Can you watch love die? Can you chart its course in the absences?
The fewer words spoken. The fewer gentle touches. The shirts unwashed,
the dishes undone. The heavy shouting silences. Is it present in the
additions? The proliferation of stumbling attempts to make conversation.
The sudden passion for sit-ups, for crisp clothes, for the half-formed
urges toward self-improvement.
Patrick unlocks their door, fumble-fingered. He walks in, sets
down his heavy briefcase, listens for and hears Rosa in the bedroom,
chattering. He has time, and so takes his paper-wrapped package into the
kitchen. There he pokes and prods, pulls out a few dead leaves, a
malformed bud, and shifts until the dark purple roses bloom like bruises
from the green heart of ferns. Only then does he take them to her, walks
in the bedroom door and sees her there, lying sprawled on their bed with
one hand between her thighs, in the dark robe he bought her for their
anniversary, the dark silk robe caressing her skin, her hair loose for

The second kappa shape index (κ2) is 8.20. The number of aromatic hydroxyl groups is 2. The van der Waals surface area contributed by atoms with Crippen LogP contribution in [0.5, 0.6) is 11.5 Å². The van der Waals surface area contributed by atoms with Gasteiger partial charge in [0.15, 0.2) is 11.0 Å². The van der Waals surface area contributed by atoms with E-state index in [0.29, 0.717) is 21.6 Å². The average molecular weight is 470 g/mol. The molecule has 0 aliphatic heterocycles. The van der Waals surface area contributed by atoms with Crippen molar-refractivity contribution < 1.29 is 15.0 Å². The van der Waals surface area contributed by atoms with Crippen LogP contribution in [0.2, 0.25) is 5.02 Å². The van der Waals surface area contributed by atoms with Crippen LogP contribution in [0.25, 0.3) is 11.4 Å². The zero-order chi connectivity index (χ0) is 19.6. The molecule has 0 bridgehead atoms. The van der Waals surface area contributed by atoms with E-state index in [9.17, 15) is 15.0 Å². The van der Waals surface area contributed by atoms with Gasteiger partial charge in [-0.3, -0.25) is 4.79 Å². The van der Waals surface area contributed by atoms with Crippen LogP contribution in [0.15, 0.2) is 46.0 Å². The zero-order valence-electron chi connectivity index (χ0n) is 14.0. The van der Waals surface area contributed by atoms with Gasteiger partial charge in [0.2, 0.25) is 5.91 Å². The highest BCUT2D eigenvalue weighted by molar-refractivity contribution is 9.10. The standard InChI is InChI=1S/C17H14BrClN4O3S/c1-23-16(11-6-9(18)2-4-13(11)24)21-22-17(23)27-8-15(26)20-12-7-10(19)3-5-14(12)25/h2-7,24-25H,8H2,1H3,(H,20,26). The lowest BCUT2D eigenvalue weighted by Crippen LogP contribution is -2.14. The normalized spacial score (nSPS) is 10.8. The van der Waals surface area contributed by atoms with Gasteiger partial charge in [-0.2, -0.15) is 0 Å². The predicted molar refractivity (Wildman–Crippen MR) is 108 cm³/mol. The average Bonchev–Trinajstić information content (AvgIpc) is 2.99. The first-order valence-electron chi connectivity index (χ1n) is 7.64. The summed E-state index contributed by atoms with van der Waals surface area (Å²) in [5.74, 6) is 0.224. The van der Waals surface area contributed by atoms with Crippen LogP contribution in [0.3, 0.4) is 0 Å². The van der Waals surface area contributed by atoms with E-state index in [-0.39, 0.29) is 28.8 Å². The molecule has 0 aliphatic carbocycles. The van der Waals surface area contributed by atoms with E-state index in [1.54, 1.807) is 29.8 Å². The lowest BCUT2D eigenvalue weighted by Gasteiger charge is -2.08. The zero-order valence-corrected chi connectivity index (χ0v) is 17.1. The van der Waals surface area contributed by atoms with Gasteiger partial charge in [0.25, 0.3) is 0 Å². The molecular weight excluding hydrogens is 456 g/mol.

once and shockingly bright against it, her fingers slipping against the
silk, against her skin. She does not see him at first — he slipped off
his shoes as he entered, he has learned to move on cat feet. Rosa purrs
into the phone for an endless moment, and then looks up, sees him, falls
silent. He walks into the room. He offers the flowers. She mouths the
words, “Thank you.” She nods towards the kitchen, and he nods in return.
Patrick walks out of the room, closing the door behind him, and steps into
the kitchen. He pulls down a vase and prepares the fragile blooms for
cutting. He carefully does not hear what noises leak through the edges of